Facebook Pinterest Search Icon SourcingJournal_horiz Tumbler Twitter Shape photo-camera graph-trend Shape latest-news icon / user

Consumers Are Watching, But Is the Denim Industry Behaving Any Better?

Join Sourcing Journal on May 18 at 11 am ET to learn how Cotton USA Solutions helps mills evaluate their current operations, develop better strategies and become more competitive and profitable.

2020 was a year of reckoning for many. The Covid-19 pandemic gave way to a world collectively enduring similar hardships, producing a sense of empathy that only a global crisis could inspire. Last year, consumers were more tuned into acts of humanity, and paid attention to corporations and brands that donated time, funds and resources to those in need.

Players throughout the denim industry did their part to assist, pausing regularly scheduled production and utilizing facilities for essential items such as face masks, personal protective equipment (PPE) and sanitization products. Some provided financial support for nonprofits and hospitals to assist local groups affected by the pandemic, and others supported their employees through disaster relief grants.

But while support was given to frontline workers in need of supplies and corporate employees affected by the pandemic, hardships felt throughout the rest of the supply chain—arguably the segments that needed the most support—were largely overlooked, and in some cases, deepened.

“The pandemic intensified the many crises already facing garment workers as a result of structural inequalities and exploitative practices within garment supply chains,” said Vincent DeLaurentis, director of outreach for Worker Rights Consortium (WRC), a labor rights monitoring organization.

These crises spanned unsafe working conditions, sexual harassment, violence, financial debts and more. According to Mostafiz Uddin, managing director of Bangladesh garment manufacturer Denim Expert Limited, brands pulling factory orders during the pandemic were “crippling Bangladesh’s apparel industry.” He detailed accounts of brands and retailers postponing the delivery of goods that had already been produced, others cancelling all new orders that had already been agreed upon, and some delaying payments to manufacturers for the apparel they had already shipped.

And Uddin was not alone in his experience. A 2020 report from denim industry changemakers Transformers Foundation found that most of the denim suppliers polled experienced cancelled and delayed orders, as well as delayed payment and extended payment terms with no possibility for negotiation or discussion. Multiple suppliers also reported that their partners forced retroactive discounts, and one agreed to an extended payment plan only to have the brand file for bankruptcy two weeks later.

These breaches of contract started a domino effect, which directly impacted the livelihood of garment workers and their immediate dependents. “In short, suppliers’ disrespect and exploitation mean disrespect, exploitation and mass layoffs of garment workers,” the report stated.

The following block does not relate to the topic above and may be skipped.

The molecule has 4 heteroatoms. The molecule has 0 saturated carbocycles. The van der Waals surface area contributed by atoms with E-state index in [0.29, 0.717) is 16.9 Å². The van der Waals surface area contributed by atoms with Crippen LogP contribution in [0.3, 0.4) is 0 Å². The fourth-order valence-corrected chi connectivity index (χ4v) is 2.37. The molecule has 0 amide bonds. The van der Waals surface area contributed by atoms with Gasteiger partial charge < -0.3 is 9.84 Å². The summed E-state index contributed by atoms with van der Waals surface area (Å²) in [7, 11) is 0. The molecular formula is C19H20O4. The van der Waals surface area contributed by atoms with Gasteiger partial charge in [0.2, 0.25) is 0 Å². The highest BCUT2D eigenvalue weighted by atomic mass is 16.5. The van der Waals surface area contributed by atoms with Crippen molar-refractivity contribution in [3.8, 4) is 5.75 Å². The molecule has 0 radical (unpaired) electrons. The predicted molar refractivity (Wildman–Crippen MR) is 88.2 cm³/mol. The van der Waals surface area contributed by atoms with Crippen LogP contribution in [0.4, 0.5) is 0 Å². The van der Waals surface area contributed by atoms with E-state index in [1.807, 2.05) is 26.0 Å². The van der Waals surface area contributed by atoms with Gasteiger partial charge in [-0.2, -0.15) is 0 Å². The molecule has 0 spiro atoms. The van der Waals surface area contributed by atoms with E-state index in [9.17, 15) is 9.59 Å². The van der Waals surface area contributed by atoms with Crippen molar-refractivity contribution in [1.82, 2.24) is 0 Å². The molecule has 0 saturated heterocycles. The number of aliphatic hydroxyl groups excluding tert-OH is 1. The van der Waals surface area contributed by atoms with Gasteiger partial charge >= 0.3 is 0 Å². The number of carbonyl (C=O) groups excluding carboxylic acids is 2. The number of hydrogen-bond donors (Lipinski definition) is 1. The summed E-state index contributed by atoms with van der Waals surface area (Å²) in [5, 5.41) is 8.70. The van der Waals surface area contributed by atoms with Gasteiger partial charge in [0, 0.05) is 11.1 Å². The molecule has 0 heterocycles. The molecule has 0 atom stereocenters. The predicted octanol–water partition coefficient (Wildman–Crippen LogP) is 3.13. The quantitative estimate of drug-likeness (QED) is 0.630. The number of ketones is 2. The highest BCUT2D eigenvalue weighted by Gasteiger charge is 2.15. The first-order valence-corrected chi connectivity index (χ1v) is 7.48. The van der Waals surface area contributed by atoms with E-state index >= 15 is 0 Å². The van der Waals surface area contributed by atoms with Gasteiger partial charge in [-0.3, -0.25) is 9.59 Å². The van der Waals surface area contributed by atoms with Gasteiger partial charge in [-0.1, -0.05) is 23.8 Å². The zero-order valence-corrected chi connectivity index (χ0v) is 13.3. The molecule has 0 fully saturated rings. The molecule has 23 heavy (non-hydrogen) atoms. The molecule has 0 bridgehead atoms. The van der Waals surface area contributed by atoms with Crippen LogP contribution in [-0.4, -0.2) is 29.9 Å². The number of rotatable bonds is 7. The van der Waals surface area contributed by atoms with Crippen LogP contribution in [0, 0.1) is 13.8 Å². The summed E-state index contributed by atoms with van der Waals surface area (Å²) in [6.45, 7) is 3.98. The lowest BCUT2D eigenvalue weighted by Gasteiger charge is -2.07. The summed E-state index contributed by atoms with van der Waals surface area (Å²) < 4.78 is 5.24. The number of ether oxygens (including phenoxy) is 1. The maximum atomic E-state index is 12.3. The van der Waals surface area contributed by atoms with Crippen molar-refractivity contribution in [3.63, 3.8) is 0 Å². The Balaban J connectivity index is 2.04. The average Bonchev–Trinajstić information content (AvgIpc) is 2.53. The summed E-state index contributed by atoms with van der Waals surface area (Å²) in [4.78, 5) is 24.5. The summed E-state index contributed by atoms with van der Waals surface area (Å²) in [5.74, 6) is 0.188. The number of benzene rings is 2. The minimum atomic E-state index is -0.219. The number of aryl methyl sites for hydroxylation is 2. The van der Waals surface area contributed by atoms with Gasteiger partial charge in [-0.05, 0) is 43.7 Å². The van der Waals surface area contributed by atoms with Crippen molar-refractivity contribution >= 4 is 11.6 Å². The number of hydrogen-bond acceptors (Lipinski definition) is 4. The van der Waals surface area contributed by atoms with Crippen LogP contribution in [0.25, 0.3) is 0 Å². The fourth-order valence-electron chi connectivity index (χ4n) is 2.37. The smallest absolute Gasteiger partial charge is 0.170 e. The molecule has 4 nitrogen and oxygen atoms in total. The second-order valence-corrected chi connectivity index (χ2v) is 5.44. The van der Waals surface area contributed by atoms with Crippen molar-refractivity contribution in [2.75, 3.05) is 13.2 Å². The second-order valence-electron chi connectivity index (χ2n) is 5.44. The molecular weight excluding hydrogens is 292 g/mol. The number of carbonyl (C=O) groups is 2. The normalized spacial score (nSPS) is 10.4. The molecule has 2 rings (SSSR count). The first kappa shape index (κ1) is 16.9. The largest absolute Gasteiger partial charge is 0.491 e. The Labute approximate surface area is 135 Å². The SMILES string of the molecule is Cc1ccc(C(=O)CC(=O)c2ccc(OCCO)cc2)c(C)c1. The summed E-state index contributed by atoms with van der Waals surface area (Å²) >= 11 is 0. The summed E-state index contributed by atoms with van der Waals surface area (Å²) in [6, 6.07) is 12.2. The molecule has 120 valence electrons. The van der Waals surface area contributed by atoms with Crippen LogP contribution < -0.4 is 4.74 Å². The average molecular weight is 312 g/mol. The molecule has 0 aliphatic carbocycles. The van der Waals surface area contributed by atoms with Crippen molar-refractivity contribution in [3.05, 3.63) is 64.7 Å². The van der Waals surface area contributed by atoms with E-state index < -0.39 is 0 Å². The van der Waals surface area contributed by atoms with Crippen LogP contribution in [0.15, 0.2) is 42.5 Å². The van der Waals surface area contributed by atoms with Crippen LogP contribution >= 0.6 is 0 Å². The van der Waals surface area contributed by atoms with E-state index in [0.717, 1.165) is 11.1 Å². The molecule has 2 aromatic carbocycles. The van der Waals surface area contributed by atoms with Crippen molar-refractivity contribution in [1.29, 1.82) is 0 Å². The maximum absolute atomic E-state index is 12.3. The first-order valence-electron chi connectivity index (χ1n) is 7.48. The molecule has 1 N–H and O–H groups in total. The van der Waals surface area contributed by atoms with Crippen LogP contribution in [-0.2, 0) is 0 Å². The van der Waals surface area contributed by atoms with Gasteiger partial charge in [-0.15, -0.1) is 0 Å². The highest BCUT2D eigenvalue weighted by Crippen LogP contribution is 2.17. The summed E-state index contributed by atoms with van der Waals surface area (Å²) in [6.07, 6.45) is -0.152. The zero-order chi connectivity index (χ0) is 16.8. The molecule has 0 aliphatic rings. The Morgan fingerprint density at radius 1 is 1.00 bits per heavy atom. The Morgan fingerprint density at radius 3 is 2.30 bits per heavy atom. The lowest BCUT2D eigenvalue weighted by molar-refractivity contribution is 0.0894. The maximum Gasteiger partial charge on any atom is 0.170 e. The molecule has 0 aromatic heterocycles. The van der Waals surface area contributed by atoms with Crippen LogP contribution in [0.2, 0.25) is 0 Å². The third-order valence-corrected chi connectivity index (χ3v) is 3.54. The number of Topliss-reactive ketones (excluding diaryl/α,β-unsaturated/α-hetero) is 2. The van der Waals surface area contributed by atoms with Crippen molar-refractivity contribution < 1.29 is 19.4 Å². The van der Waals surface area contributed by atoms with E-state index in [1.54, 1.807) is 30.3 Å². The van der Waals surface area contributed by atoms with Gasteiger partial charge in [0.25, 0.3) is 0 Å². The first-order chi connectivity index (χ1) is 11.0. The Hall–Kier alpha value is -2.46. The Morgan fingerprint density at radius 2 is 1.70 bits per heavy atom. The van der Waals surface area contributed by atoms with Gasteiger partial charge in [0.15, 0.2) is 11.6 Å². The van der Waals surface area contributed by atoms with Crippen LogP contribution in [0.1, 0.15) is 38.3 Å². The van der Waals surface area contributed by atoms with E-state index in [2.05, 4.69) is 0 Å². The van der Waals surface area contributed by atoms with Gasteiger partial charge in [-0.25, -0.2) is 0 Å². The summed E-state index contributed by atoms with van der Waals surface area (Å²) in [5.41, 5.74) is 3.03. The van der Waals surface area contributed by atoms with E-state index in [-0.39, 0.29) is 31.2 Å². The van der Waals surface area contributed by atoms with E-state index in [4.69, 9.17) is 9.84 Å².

Regions are still reeling from the fallout a year later. Countries like Bangladesh are exempting factories from another series of lockdowns to mitigate the financial hit from the pandemic, forcing workers to balance health risks with earning a paycheck.

“Things are not okay in the global fashion industry,” Uddin said, referencing high-profile bankruptcies such as the Arcadia Group. “The fact is that if 10,000 people lose their jobs in the U.K., this translates to 100,000 in other countries. This is what I am trying to explain to policy makers, to talk about purchasing practices and their impact around the world.”

Last month, Uddin singlehandedly began a letter-writing campaign to heads of governments in the Western world calling on them to open retail stores in their respective regions to keep businesses—and workers’ livelihoods—afloat.

Bad press

And brands’ and retailers’ unethical behaviors are coming to light. According to the WRC, today some of the world’s biggest brands are still withholding a combined total of $500 million—that’s half a billion—in severance for laid-off garment workers.

“Many brands have faced a spate of bad press in the wake of the pandemic as they moved quickly to retroactively cancel orders they had agreed to pay for and to furlough staff at retail locations, all while continuing to pay out dividends,” DeLaurentis said.

The injustice, coupled with a captive pandemic audience glued to news reports and social media, put a spotlight on companies’ ethical failures. #PayUp, a social media movement calling on corporations to follow through on their financial obligations, and the WRC’s Covid-19 Tracker, a list of companies acting responsibly and irresponsibly toward suppliers and workers, called out some of the biggest offenders and demanded change. While some, including Levi’s, Asos, H&M and Zara, are committed to paying in full for orders completed and in production, others have still made no commitment to do so.

American Eagle and Aerie, Bestseller, Cotton On, Urban Outfitters, Anthropologie and The Children’s Place are just some of the apparel brands that have yet to commit to making payments, according to the tracker.